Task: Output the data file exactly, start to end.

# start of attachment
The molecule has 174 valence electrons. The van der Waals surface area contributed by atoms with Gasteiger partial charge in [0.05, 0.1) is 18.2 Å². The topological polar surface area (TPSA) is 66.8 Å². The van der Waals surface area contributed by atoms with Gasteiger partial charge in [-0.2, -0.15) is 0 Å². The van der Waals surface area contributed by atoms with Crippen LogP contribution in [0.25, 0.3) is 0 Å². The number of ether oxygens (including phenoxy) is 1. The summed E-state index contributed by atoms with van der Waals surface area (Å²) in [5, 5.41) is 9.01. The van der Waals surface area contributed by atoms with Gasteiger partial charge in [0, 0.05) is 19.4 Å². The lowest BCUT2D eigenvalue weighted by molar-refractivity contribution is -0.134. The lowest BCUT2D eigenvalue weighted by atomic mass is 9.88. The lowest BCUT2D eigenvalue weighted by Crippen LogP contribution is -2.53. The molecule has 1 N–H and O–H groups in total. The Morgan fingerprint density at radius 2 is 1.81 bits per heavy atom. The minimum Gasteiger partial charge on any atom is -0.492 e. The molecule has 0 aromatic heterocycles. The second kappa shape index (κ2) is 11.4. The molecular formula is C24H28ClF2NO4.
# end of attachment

The molecule has 174 valence electrons. The van der Waals surface area contributed by atoms with Gasteiger partial charge in [0.05, 0.1) is 18.2 Å². The topological polar surface area (TPSA) is 66.8 Å². The van der Waals surface area contributed by atoms with Gasteiger partial charge in [-0.2, -0.15) is 0 Å². The van der Waals surface area contributed by atoms with Crippen LogP contribution in [0.25, 0.3) is 0 Å². The number of ether oxygens (including phenoxy) is 1. The summed E-state index contributed by atoms with van der Waals surface area (Å²) in [5, 5.41) is 9.01. The van der Waals surface area contributed by atoms with Gasteiger partial charge in [0, 0.05) is 19.4 Å². The lowest BCUT2D eigenvalue weighted by molar-refractivity contribution is -0.134. The lowest BCUT2D eigenvalue weighted by atomic mass is 9.88. The lowest BCUT2D eigenvalue weighted by Crippen LogP contribution is -2.53. The molecule has 1 N–H and O–H groups in total. The Morgan fingerprint density at radius 2 is 1.81 bits per heavy atom. The minimum Gasteiger partial charge on any atom is -0.492 e. The molecule has 0 aromatic heterocycles. The second kappa shape index (κ2) is 11.4. The molecular formula is C24H28ClF2NO4.